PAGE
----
‘We work to retain the kid’
    When it comes to where parents shop for kids shoes today, the market remains pretty fragmented. But Nike does appear to have an edge as a brand. 

    The top 10 destinations for parents buying kids sneakers in the U.S., by sales ranking, are Foot Locker, Walmart, Ross Stores, Dick’s Sporting Goods, Amazon, Kids Foot Locker, Nike Outlet, Kohl’s, Famous Footwear and Skechers, according to NPD Group’s Consumer Panel data. 

    Within that, brands like Nike reign supreme, according to NPD Group’s retail and footwear analyst Matt Powell. 

    “Nike is paying attention to kids shoes where some other brands are not as focused there,” Powell said. “Their sheer size allows them to have the resources to spend on kids shoes. ... It’s challenging for smaller brands to really play there. ... In many cases, you are developing a totally different shoe [for kids].”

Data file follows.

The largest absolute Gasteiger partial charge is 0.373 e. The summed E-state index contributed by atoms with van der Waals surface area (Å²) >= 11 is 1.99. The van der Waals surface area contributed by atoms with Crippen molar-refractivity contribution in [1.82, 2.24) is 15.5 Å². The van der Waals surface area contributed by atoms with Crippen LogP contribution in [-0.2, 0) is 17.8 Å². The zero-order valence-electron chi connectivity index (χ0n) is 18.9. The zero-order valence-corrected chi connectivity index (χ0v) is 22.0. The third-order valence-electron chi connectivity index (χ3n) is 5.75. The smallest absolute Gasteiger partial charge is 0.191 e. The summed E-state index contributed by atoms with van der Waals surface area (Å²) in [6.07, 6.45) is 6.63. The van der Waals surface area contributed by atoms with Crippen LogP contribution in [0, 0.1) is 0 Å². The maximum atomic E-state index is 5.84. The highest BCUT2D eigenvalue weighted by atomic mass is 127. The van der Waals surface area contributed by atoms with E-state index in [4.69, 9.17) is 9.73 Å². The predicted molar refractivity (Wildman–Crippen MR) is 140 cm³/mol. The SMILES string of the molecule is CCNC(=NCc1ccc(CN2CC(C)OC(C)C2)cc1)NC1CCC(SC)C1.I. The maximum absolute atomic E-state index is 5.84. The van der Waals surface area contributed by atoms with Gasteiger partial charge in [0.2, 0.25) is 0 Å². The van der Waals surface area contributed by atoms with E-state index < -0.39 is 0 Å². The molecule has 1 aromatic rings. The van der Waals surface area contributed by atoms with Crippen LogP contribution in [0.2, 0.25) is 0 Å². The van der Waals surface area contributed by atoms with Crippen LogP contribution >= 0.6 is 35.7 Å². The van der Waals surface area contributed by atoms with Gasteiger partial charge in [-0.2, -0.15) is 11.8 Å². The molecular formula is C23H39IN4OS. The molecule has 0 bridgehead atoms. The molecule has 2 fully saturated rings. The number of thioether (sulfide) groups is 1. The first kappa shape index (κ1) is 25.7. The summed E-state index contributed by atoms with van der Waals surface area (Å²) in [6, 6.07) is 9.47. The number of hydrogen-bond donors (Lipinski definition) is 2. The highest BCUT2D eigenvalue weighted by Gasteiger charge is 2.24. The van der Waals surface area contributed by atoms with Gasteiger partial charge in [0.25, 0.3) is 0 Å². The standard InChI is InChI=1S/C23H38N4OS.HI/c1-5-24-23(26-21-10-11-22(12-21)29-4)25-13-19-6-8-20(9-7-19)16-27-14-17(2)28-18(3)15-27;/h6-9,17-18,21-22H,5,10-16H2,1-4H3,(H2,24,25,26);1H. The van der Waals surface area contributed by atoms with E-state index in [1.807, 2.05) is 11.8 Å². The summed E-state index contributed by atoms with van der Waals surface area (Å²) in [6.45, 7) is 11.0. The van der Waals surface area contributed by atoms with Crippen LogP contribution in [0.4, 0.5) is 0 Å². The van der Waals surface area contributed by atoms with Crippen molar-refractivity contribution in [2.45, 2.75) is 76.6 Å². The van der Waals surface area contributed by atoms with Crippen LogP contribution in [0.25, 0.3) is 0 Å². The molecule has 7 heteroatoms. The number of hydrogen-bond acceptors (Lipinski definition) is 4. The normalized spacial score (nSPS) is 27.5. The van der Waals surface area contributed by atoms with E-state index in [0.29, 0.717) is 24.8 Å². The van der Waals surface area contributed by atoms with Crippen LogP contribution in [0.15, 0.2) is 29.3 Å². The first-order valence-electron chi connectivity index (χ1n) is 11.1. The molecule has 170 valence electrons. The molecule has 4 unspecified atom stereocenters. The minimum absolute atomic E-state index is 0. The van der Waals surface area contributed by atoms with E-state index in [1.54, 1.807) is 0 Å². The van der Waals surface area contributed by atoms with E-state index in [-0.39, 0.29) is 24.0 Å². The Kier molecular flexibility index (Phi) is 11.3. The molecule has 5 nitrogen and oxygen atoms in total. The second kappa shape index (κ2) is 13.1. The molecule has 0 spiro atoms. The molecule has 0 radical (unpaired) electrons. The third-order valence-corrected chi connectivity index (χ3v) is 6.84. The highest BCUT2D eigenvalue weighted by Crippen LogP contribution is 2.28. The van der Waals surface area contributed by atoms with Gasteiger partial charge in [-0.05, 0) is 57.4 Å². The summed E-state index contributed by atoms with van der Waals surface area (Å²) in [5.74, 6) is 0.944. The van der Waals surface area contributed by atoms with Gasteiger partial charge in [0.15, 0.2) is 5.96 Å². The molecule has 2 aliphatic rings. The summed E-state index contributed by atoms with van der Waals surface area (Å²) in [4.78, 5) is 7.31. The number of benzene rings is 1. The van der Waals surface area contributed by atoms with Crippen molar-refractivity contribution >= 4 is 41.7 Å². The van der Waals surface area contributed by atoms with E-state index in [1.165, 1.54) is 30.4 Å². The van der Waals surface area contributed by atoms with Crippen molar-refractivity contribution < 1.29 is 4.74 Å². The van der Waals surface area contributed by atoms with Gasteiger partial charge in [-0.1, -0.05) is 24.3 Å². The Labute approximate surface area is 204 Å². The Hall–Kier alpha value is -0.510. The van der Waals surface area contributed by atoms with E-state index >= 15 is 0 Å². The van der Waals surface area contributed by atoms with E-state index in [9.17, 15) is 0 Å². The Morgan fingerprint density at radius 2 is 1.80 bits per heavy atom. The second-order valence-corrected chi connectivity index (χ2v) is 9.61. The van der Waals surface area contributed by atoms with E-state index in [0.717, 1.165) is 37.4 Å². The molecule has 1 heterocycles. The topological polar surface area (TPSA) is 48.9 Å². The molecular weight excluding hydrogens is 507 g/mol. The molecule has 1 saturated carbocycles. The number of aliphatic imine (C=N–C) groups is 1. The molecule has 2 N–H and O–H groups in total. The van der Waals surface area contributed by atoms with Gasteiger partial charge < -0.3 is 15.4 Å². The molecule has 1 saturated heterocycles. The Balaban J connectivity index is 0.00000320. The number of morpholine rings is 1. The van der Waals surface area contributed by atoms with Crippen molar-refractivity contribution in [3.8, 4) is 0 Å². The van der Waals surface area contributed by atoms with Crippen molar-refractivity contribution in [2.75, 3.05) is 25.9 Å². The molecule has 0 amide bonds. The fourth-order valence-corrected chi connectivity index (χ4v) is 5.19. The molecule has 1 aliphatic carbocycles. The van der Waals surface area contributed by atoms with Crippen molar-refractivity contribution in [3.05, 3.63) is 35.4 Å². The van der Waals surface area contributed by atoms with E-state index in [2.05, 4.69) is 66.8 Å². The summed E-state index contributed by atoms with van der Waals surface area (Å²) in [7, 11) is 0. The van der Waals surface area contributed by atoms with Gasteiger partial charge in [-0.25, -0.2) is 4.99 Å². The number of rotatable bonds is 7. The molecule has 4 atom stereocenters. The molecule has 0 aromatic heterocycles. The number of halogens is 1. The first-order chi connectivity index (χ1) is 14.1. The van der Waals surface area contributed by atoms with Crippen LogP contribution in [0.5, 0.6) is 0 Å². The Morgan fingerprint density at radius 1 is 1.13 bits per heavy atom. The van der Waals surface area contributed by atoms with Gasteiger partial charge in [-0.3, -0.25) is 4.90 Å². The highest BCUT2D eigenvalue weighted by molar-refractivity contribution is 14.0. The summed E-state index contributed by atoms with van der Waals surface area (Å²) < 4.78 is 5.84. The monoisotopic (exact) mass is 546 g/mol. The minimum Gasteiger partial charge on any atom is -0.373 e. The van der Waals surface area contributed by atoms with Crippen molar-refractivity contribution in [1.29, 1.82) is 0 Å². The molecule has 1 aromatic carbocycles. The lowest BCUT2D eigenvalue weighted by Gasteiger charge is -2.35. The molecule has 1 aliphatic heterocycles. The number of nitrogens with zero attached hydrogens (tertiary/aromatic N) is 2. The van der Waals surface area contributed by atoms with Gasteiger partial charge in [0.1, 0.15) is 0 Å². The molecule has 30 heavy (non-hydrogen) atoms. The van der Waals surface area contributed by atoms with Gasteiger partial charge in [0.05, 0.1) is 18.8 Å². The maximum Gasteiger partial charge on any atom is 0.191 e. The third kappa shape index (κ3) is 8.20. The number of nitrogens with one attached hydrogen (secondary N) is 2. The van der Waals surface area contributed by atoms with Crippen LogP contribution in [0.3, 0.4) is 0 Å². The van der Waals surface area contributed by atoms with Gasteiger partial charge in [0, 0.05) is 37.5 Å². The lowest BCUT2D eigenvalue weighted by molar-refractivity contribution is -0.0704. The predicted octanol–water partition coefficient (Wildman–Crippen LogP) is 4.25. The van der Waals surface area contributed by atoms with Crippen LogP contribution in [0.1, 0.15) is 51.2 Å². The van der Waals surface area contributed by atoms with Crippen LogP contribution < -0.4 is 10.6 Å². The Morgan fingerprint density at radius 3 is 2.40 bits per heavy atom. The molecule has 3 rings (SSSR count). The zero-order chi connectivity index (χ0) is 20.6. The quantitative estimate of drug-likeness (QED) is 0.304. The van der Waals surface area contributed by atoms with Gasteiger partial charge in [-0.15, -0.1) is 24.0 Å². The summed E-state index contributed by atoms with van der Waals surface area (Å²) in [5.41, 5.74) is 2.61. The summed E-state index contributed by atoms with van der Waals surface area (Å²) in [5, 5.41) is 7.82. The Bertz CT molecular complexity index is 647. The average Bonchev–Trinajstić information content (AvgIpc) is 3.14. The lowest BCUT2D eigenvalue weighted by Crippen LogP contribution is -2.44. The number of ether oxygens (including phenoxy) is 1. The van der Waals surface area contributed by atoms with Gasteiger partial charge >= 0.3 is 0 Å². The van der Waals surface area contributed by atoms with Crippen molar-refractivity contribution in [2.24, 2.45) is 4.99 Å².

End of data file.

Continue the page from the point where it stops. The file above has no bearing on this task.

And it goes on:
Teens love Nike, too. According to an April Piper Jaffray survey, Nike remains teens’ favorite brands for shoes and apparel. And in many cases, that adoration for Nike gear comes from being introduced to the brand at a young age — many are seen sporting Nike shoes on the playground. 

    “We acquire the parent, and solve the problem for them,” said Dominique Shortell, head of retention and member experience for Nike Adventure Club. “Once they are in the service, we work to support the whole family. Then we work to retain the kid. That is our member ... we aim to make them happy.” 

    “We are working with that 2- to 10-year-old that is just getting into shoes for the first time,” she added. “We’re helping get them into sport and making that a daily habit.” 

    Nike shares are up about 10% this year, bringing its market cap to about $128 billion.

    This story first appeared on CNBC.com. More from CNBC: